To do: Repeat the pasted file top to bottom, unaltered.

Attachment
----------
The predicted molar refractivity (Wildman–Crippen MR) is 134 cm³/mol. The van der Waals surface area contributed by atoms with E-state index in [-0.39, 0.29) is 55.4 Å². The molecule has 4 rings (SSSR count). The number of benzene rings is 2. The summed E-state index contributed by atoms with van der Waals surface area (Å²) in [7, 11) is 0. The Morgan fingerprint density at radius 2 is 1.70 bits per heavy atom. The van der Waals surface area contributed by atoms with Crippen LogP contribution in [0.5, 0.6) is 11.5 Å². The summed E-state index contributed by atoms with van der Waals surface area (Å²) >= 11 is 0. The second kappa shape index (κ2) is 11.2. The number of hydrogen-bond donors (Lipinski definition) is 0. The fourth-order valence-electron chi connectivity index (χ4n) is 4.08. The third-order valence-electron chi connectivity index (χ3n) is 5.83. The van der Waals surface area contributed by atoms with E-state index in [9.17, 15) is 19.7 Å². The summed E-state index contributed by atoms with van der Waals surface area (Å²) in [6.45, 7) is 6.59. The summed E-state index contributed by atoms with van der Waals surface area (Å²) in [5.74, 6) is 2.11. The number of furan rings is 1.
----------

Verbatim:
The predicted molar refractivity (Wildman–Crippen MR) is 134 cm³/mol. The van der Waals surface area contributed by atoms with E-state index in [-0.39, 0.29) is 55.4 Å². The molecule has 4 rings (SSSR count). The number of benzene rings is 2. The summed E-state index contributed by atoms with van der Waals surface area (Å²) in [7, 11) is 0. The Morgan fingerprint density at radius 2 is 1.70 bits per heavy atom. The van der Waals surface area contributed by atoms with Crippen LogP contribution in [0.5, 0.6) is 11.5 Å². The summed E-state index contributed by atoms with van der Waals surface area (Å²) >= 11 is 0. The second kappa shape index (κ2) is 11.2. The number of hydrogen-bond donors (Lipinski definition) is 0. The fourth-order valence-electron chi connectivity index (χ4n) is 4.08. The third-order valence-electron chi connectivity index (χ3n) is 5.83. The van der Waals surface area contributed by atoms with E-state index in [9.17, 15) is 19.7 Å². The summed E-state index contributed by atoms with van der Waals surface area (Å²) in [6.45, 7) is 6.59. The summed E-state index contributed by atoms with van der Waals surface area (Å²) in [5.74, 6) is 2.11. The number of furan rings is 1.